The Ethical Basis for Ecosystem Management
Ecosystem Management: The Human Dimension
Establishing an environmental ethic is of utmost concern to the human species to better comprehend our place in the world and our potentials for the future. In doing so, we must extend our thinking of rights and responsibilities. I believe we must incorporate not only a temporal component, but also a spatial understanding of the world as an organic biotic community and how consumption is a part of the natural order. Aldo Leopold believes that conservation ethics must be rooted in a determination: “A thing is right when it tends to preserve the integrity, stability, and beauty of the biotic community. It is wrong when it tends otherwise.” I would like to start with Leopold’s statement, and further explore how the definitions of integrity, stability and beauty can be better understood given three corollary’s:
1. All organic entities must consume to survive – it is not only a right, but a responsibility
2. There are limited resources to be consumed by organic entities on the planet
3. The human species has the ability, through rational thought, to conserve ever-depleting resources
Leopold’s ethic attempts to extend what is of human, moral concern to include animals, ecosystems, and endangered species. How can this concern be expressed in today’s society? I see one problem with this argument in that there is little discussion about power and influence that is inherent in current definitions of rights. Therefore, I will introduce the notion that organic entities, those that depend on the consumption of energy for survival, must retain the right to consume resources to survive. Notions of right and wrong now have no standing – it is a fact that organic entities must consume to maintain life. I will turn to Callicott for some discussion of limits and to the Second Law of Thermodynamics as a moral decree to conservation. The resources for survival are diverse and limited, and we must explore more fully the components of a biotic community as a whole to explore our moral limits.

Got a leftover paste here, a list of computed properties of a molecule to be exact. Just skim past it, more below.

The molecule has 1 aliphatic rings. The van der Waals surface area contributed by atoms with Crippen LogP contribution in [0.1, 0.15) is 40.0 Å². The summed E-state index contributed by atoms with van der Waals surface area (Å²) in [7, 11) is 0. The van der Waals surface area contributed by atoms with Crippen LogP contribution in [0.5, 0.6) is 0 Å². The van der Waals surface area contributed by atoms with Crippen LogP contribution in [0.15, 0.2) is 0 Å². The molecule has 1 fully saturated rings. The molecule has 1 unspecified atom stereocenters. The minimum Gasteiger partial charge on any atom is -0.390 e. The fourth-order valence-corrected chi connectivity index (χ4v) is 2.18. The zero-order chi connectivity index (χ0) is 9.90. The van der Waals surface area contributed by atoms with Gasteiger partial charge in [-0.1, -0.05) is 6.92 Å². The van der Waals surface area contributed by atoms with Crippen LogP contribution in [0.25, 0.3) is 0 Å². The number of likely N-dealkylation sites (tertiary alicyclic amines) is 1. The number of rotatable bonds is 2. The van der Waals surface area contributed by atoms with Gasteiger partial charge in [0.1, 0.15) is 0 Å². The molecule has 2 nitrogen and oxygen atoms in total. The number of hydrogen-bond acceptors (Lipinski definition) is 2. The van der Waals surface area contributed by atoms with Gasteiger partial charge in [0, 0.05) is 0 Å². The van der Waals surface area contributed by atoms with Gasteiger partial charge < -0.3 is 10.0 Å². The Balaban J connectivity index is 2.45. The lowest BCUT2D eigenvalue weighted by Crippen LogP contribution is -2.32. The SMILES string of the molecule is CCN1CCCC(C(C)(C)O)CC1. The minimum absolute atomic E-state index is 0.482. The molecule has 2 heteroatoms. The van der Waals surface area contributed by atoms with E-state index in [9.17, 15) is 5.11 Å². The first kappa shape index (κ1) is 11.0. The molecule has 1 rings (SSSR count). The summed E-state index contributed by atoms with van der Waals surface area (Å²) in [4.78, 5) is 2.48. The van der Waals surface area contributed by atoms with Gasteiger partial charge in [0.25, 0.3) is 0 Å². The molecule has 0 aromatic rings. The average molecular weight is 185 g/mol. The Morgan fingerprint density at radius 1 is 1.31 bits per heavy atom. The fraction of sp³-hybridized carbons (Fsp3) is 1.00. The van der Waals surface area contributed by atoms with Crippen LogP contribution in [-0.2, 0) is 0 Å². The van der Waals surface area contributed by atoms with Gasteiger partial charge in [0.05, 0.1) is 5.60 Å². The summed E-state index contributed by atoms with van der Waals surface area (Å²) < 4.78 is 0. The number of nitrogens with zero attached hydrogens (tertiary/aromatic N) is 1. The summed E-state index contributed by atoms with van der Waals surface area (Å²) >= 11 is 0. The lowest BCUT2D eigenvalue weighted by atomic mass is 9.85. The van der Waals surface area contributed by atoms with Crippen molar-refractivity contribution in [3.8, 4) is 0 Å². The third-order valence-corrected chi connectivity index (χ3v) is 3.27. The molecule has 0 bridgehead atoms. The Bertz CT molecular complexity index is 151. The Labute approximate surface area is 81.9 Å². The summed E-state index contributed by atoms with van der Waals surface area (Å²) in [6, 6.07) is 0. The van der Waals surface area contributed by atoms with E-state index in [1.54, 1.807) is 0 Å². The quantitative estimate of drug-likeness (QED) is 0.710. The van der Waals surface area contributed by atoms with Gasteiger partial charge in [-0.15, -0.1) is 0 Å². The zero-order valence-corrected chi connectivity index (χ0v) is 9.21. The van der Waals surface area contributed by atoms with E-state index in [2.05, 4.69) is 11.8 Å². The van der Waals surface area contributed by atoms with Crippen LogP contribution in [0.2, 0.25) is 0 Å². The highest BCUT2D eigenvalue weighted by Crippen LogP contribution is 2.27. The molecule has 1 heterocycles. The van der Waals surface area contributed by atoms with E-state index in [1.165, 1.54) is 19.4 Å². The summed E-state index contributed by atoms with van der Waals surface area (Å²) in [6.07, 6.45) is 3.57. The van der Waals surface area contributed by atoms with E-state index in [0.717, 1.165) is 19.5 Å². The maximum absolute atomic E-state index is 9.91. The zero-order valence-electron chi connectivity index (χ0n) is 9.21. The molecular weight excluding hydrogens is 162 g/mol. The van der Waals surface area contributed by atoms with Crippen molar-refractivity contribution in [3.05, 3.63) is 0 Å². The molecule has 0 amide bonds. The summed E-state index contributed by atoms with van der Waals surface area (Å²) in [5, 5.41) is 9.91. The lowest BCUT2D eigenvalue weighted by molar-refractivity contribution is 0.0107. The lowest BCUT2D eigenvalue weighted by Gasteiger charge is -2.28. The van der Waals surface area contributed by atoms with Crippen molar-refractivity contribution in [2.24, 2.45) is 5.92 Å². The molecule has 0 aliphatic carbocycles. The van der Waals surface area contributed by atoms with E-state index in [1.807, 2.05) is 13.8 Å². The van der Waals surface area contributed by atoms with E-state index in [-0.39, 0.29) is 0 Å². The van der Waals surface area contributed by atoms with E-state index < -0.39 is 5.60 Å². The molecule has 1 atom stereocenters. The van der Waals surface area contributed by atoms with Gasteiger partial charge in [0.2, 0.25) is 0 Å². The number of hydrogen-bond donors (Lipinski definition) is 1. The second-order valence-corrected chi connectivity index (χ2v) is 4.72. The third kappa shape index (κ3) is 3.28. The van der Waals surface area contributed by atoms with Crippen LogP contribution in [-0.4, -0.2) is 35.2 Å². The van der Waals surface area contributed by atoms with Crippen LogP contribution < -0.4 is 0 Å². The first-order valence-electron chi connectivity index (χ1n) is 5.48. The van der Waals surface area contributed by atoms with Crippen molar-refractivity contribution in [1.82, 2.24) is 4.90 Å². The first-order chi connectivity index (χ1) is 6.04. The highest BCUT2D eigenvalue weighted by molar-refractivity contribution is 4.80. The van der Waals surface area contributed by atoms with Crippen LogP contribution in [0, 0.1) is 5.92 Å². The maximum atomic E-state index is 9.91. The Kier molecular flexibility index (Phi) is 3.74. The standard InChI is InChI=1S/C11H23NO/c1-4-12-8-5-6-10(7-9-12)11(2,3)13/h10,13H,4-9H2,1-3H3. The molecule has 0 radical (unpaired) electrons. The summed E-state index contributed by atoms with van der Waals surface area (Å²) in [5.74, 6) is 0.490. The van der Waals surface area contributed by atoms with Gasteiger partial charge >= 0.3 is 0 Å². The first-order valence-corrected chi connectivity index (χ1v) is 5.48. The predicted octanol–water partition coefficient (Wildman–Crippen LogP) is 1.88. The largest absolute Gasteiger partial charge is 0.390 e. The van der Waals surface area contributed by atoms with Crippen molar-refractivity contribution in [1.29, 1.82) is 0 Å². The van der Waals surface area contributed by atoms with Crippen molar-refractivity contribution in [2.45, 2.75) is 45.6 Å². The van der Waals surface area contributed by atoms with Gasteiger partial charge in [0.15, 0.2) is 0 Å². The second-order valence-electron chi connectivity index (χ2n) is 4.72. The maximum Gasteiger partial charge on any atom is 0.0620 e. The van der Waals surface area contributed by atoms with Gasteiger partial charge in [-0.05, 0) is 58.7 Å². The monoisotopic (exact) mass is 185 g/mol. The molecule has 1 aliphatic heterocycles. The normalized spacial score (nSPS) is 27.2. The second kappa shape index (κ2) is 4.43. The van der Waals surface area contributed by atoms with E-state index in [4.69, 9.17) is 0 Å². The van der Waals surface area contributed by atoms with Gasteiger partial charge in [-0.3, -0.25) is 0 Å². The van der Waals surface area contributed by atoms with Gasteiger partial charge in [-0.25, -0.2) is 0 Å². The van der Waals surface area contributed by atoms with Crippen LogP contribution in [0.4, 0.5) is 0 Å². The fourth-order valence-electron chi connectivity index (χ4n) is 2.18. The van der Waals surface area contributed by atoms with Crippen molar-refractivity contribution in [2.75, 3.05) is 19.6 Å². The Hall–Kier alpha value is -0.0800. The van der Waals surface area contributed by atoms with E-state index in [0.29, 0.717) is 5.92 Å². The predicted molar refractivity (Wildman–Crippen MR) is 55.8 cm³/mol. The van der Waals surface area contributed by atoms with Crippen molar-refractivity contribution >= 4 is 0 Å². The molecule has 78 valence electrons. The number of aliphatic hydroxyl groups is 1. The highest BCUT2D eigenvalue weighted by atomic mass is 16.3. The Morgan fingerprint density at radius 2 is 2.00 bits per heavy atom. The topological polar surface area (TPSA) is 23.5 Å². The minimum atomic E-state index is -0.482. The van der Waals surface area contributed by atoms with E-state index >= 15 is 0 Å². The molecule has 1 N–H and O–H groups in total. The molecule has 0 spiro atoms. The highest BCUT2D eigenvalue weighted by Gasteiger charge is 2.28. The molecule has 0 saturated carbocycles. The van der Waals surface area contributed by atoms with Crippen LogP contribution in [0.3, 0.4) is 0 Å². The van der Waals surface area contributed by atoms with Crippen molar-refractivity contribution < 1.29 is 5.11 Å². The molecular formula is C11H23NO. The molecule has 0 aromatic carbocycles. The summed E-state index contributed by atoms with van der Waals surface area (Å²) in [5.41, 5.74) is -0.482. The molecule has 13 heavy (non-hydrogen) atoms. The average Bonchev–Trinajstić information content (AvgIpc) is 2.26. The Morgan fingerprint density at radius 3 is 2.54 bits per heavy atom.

Organic entities exist (i.e. live) in an interdependent organic community. This viewpoint will examine components of the world which are necessary to maintain organic life. Biological entities are not the only things that require consumption in these organic communities: Fire consumes oxygen as well as organic entities, the atmosphere consumes radiation from the sun, water consumes through the removal of essential oxygen to those that require it, and the earth consumes through convection. The earth, itself, does nothing more than recycle energy. Inorganic earth, water and air are also methods of transportation within the consumption community.
Temporally, to better understand the interconnectedness with other entities we must look at humanities history through the ancestry of the land. Leopold described the rings on a fallen tree to show where, at different points in time, it may have been affected by other forces of consumption. We can see this in a ring that is charred black due to a fire over one hundred years ago, or where romantic lovers etched their names in its sturdy frame. However, when we examine things at the microscopic level, a rich picture emerges that relates our biological history with nature. Leopold writes of this through the Odyssey of “Particle X”: